I’ve made a limited translation of whisper-resize into Lua. I’ve run it on a few files, but not tested extensively. Instead of a command-line invocation, it just runs stand-alone and prompts for input. For example:
input path: whisper/uptime.m.wsp
%prog path timePerPoint:timeToStore [timePerPoint:timeToStore]*
timePerPoint and timeToStore specify lengths of time, for example:
60:1440 60 seconds per datapoint, 1440 datapoints = 1 day of retention
15m:8 15 minutes per datapoint, 8 datapoints = 2 hours of retention
1h:7d 1 hour per datapoint, 7 days of retention
12h:2y 12 hours per datapoint, 2 years of retention
old schema: 20m:30d  average
new archive retentions: 1h:7d 3h:30d 1d:1y
x files factor:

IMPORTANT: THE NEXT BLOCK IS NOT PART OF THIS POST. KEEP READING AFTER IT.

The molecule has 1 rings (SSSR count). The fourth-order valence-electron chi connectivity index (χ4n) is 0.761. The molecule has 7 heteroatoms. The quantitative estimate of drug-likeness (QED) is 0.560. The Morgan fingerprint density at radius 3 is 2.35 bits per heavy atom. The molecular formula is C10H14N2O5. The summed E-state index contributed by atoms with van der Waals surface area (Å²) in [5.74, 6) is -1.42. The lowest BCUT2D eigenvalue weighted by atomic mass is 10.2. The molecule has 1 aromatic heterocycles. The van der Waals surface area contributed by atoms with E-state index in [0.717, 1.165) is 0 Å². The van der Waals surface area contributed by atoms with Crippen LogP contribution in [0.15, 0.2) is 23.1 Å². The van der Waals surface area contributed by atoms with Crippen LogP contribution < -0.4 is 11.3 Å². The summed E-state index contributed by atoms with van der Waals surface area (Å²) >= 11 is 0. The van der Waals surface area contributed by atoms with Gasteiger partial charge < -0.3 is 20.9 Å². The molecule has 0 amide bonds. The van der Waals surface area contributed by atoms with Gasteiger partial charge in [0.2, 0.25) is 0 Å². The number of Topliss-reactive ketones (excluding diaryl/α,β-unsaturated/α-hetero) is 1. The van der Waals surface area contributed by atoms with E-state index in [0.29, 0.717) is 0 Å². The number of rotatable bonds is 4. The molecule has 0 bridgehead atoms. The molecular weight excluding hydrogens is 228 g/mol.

Retrieving all data from the archives
1 Mon Feb 20 16:40:00 2017
Creating new whisper database: whisper/uptime.m.wsp.new
Created: whisper/uptime.m.wsp.new (27984 bytes)
Migrating data without aggregation...
Mon Feb 20 16:40:00 2017
old archive 1 # non-null points: 643
Program completed in 95.47 seconds (pid: 13292).
You give it the whole path to the input Whisper file (including the .wsp) and it will use the SAME name with .new appended to that for the output file. In this example, I’m changing the archive structure from “20m:30d” to “1h:7d 3h:30d 1d:1y”. If you simply press in reply to any prompt, then it will pick up the existing parameter from the input file (as with the aggregation method and x files factor above.)
The source code has the complete python code as comments, so you should be able to follow along. The only obscure part is the internal callback I use when updating the new file to avoid it being opened and closed each time, as it would be if simply using whisper.update()
No guarantees. I suggest you give it a good test! But do come back to me with any problems.